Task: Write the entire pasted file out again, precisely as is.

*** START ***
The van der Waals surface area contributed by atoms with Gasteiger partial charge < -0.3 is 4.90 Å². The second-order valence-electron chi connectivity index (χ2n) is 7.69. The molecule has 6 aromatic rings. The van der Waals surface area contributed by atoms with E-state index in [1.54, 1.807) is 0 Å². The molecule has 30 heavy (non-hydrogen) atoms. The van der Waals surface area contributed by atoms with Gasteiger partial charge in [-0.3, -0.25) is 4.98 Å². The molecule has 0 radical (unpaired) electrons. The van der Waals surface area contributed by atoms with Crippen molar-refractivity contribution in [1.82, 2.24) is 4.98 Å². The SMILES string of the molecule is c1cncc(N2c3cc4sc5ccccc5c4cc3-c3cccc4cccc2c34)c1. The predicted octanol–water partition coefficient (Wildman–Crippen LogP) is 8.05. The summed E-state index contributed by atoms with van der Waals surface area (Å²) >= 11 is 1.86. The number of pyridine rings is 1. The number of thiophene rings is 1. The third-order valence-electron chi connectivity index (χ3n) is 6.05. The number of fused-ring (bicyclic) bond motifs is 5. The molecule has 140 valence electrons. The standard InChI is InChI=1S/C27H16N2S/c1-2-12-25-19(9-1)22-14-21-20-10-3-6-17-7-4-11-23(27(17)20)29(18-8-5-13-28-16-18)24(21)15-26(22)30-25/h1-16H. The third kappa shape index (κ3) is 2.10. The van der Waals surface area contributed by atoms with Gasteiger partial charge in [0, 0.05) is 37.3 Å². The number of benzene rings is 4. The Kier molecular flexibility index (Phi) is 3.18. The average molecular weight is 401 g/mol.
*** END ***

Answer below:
The van der Waals surface area contributed by atoms with Gasteiger partial charge < -0.3 is 4.90 Å². The second-order valence-electron chi connectivity index (χ2n) is 7.69. The molecule has 6 aromatic rings. The van der Waals surface area contributed by atoms with E-state index in [1.54, 1.807) is 0 Å². The molecule has 30 heavy (non-hydrogen) atoms. The van der Waals surface area contributed by atoms with Gasteiger partial charge in [-0.3, -0.25) is 4.98 Å². The molecule has 0 radical (unpaired) electrons. The van der Waals surface area contributed by atoms with Crippen molar-refractivity contribution in [1.82, 2.24) is 4.98 Å². The SMILES string of the molecule is c1cncc(N2c3cc4sc5ccccc5c4cc3-c3cccc4cccc2c34)c1. The predicted octanol–water partition coefficient (Wildman–Crippen LogP) is 8.05. The summed E-state index contributed by atoms with van der Waals surface area (Å²) >= 11 is 1.86. The number of pyridine rings is 1. The number of thiophene rings is 1. The third-order valence-electron chi connectivity index (χ3n) is 6.05. The number of fused-ring (bicyclic) bond motifs is 5. The molecule has 140 valence electrons. The standard InChI is InChI=1S/C27H16N2S/c1-2-12-25-19(9-1)22-14-21-20-10-3-6-17-7-4-11-23(27(17)20)29(18-8-5-13-28-16-18)24(21)15-26(22)30-25/h1-16H. The third kappa shape index (κ3) is 2.10. The van der Waals surface area contributed by atoms with Gasteiger partial charge in [0, 0.05) is 37.3 Å². The number of benzene rings is 4. The Kier molecular flexibility index (Phi) is 3.18. The average molecular weight is 401 g/mol.